PHILADELPHIA (WPVI) -- When Ellen Yin opened Fork back on October 15th, 1997, she had a very specific mission: to create a community focused on supporting local farmers and food artisans.
And in the quarter-century since, the bounty of local offerings has blossomed.
The shareable local cheese dish is a perfect example. Executive Chef George Madosky gets the intergalactic, a bloomy rind cow's milk cheese that comes in a little box from Perrystead Dairy in Kensington. He adds a layer of jam under the cheese, torches the sides of the box then lights a bed of Lancaster County-grown hay. The cheese box sits on the smoky hay with a collection of house-made porridge bread sticks for dipping.
Fork has become known for its high-quality bread program and modern American fare, and Ellen says the restaurant evolves with each new executive chef putting their own personal stamp on the menu.
For George Madosky, that has meant dishes like stewed beans, pepita tomatillos soup, dry aged beef burgers and sugar shack oysters from Barnegat Light , NJ that remind him of his childhood down the shore. It is, he says, the kind of comfort food diners have been craving since the pandemic.
For its 25th anniversary, Fork is breaking out some vintage 1997 wines and hosting a series of Alumni chef takeover dinners, each one raising money for the charity of the chef's choice.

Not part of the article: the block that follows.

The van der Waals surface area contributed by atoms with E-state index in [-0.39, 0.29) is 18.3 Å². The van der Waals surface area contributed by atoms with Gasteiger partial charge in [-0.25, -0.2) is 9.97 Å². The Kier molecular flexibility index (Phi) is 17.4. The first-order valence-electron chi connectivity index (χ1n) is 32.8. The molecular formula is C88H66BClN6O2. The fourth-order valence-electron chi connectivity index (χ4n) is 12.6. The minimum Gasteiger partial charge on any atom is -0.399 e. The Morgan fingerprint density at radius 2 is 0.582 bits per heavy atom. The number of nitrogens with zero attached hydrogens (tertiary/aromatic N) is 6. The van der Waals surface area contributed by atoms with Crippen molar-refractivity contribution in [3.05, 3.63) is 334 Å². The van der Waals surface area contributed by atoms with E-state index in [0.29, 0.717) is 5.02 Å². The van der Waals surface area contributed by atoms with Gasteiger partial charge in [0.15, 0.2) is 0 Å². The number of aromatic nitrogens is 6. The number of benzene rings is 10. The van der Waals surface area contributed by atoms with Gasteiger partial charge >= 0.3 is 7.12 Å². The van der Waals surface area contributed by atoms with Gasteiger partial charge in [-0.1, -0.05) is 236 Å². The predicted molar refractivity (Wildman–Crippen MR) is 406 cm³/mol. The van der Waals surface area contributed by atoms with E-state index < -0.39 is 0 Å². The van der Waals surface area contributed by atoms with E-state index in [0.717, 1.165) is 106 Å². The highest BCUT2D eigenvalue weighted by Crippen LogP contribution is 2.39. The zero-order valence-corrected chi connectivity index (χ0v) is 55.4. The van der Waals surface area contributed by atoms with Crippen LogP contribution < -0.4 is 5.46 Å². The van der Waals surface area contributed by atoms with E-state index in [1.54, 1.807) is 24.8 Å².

Terence Feury, who cheffed at Fork a decade ago, is on deck November 16th with a sustainable seafood dinner. It will benefit a culinary scholarship fund for his brother, Patrick Feury, a fellow chef who passed away this past year.
Fork also launched a Zine to mark its milestone. The first issue focused on sustainability; the second explores how integral restaurants are to the community post pandemic. Ellen says the zine is intended to provide a platform for thought leaders with the hopes of sparking ideas for solutions.
The Zines are $10 each with proceeds going to a local non-profit. The 2nd issue will benefit Soil Generation, a Black and Brown led coalition of gardeners, farmers, individuals, and community-based organizations working to ensure people of color regain community control of land and food.
When small independent restaurants struggled to survive the pandemic shutdown, Ellen joined the Sisterly Love Food Fair, a group of female food entrepreneurs banding together to support each other.
And when the virus sparked a rise in anti Asian hate, she launched The Wonton Project to raise money for AAPI non-profits.
Along with Fork, she runs High Street Bakery and a. Kitchen + Bar in Rittenhouse Square, and she's a four-time James Beard outstanding restaurateur nominee.
While she's not sure what the future for Fork might hold, she says she's confident that the restaurant's commitment to creating community will never change.
306 Market St, Philadelphia, Pa. 19106